Former Bachelorette Hannah Brown is feeling “really embarrassed and ashamed” after using the N-word during an Instagram Live, an insider divulged to Us Weekly. “She understands that she was completely in the wrong and also understands why people are upset with her.”
The 25-year-old is “truly sorry” for her actions and learned a “major lesson” from the controversy, added the source.
On May 16, the reality starlet used the racial slur during an Instagram Live while singing the lyrics to “Rockstar” by DaBaby as she tried to recollect the moves to a TikTok dance. At first, Hannah denied saying the N-word after fans immediately called her out and blamed her brother, Patrick Brown. “I did? I’m so sorry … I don’t think … Maybe it was Patrick. Um, anyway,” she said during the livestream.
She addressed the incident again because viewers kept commenting about it. “I really don’t think I said that word, I don’t think I said that word, but now I’m like, ‘Oh God,’” she told viewers. “I’d never use that word. I’ve never called anybody that. We don’t say that word … So, you know what, I’m going to stay here, and y’all can think I said whatever I did or think I’m something I’m not, but I’m not that.”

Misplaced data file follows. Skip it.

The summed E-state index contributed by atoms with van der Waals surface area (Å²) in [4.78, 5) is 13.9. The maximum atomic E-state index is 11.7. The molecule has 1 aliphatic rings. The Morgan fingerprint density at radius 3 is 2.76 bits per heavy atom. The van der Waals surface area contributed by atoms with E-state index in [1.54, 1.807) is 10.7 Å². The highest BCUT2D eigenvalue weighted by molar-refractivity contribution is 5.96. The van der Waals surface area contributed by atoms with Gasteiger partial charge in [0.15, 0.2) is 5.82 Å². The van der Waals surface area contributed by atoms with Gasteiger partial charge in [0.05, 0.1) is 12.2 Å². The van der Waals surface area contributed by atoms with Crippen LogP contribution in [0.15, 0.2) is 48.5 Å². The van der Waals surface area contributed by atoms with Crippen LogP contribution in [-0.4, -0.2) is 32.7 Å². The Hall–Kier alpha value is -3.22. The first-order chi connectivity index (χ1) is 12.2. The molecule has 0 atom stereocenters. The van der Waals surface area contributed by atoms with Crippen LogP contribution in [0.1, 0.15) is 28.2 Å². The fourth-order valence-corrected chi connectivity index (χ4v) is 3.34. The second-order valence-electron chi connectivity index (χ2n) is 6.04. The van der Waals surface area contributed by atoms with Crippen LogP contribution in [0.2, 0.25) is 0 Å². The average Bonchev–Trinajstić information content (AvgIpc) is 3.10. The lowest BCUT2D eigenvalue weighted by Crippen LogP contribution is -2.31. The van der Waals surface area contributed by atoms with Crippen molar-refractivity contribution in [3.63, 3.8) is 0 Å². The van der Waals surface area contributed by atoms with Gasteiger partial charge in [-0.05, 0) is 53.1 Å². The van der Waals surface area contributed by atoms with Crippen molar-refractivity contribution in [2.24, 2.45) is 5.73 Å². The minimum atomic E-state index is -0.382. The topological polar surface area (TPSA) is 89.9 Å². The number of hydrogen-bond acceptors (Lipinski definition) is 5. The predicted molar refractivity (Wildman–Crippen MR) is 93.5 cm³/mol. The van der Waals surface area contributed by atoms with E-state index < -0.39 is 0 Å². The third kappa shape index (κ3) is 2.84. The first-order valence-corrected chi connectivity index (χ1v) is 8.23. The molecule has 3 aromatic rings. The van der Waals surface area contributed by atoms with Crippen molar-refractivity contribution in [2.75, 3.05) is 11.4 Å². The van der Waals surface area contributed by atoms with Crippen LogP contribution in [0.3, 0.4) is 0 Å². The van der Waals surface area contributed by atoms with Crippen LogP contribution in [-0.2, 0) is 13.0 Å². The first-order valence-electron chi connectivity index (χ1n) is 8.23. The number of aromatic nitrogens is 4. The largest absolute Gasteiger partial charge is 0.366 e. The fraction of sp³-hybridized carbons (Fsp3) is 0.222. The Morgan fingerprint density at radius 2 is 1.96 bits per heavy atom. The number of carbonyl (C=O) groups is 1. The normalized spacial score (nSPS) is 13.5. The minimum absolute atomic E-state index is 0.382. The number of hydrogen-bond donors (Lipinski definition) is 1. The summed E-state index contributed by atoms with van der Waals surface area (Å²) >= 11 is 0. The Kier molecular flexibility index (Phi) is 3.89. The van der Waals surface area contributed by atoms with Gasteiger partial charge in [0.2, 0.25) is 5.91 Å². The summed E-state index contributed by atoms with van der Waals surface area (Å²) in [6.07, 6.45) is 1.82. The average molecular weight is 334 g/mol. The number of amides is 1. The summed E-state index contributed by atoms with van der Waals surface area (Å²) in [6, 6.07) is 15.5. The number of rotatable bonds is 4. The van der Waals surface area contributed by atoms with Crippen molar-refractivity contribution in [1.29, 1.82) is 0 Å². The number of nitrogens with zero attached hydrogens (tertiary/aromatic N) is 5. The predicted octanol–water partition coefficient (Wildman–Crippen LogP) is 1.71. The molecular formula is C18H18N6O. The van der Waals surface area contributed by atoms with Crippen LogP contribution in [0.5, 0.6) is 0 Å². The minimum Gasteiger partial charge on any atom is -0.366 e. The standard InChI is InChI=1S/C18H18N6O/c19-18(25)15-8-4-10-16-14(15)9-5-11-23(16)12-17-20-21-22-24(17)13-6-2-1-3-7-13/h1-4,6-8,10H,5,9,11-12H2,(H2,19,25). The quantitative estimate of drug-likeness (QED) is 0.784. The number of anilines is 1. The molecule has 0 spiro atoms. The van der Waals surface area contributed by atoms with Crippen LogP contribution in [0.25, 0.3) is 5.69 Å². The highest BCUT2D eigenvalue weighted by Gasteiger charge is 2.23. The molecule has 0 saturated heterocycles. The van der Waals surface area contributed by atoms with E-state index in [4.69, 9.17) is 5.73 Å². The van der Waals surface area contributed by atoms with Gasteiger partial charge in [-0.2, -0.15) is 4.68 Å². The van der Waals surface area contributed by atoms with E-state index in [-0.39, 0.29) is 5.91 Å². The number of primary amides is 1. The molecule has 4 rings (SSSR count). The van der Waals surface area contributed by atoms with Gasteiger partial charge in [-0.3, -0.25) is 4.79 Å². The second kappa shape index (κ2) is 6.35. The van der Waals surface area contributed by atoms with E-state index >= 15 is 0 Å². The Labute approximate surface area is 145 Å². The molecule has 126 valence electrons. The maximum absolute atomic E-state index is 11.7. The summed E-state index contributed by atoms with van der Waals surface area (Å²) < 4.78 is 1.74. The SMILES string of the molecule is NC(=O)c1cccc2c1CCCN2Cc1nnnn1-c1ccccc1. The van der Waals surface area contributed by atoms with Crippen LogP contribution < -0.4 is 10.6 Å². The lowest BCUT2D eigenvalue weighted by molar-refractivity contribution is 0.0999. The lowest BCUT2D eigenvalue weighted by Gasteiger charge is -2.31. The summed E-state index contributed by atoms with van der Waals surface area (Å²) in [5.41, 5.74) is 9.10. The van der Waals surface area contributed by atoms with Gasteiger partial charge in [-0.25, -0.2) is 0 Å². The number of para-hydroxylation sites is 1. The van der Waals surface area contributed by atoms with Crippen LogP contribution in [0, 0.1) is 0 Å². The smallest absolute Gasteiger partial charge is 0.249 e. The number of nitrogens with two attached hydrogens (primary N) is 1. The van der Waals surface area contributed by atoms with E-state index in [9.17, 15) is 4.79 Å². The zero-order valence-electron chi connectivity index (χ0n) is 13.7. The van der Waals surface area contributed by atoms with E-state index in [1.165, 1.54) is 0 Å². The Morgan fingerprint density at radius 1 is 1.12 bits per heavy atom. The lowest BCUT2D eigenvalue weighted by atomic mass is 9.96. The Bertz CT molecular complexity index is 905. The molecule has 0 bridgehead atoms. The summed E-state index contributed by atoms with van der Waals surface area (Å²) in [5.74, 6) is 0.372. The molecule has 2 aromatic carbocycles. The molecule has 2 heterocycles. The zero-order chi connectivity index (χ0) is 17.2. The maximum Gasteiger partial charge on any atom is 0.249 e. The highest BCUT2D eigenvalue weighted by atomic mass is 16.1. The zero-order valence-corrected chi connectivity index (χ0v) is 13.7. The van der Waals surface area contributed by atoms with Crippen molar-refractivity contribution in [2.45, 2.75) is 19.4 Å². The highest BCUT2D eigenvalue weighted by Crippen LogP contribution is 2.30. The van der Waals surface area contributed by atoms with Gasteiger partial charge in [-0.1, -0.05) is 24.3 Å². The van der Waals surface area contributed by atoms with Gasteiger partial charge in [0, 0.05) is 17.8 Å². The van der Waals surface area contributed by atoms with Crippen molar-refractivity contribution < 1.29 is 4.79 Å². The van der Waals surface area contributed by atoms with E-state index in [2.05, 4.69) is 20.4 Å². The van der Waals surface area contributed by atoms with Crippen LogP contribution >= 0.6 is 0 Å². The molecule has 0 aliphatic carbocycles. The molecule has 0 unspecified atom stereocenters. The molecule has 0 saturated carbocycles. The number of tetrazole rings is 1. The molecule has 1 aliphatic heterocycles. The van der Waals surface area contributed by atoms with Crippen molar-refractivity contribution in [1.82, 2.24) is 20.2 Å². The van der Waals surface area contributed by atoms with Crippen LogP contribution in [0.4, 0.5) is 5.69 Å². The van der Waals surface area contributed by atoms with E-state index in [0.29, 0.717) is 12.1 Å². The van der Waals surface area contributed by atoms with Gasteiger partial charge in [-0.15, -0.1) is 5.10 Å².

However, the next day, she posted a formal, written apology on her Instagram Story. “There is no excuse and I will not justify what I said. I have read your messages and seen the hurt I have caused. I own it all,” the Alabama native wrote. “I am terribly sorry and know that whether in public or private, this language is unacceptable. I promise to do better.”
Hannah has since been laying low on social media, but other members of Bachelor Nation have been vocal about what happened. Former Bachelorette Rachel Lindsay recorded her own live video after claiming she reached out “directly” to Hannah over the situation.
The Dallas native said she gave the former beauty queen an “opportunity” to “correct the mistake” using her large platform. When “it wasn’t done,” Rachel took to her own page to give a history lesson about the N-word.
“My reason for doing this is because I want to educate people on the word and encourage you to hold people accountable. If you feel offended or you feel wronged, don’t give them a pass, hold them accountable for what they did and that’s what I did today,” Rachel concluded in her eight-minute video. “If you’re going to praise someone for being honest and bold and letting it all out, then you have to hold them accountable when they don’t do it over a controversial situation, when it’s controversy that they caused.”
“She is learning and growing just like every single one of us. Love rids hate,” Tyler said in a lengthy written message. “This is not about dragging HB. This is about using your platform for reasons like this. So we can educate those who don’t get it. This is bigger than HB. This is a societal problem.”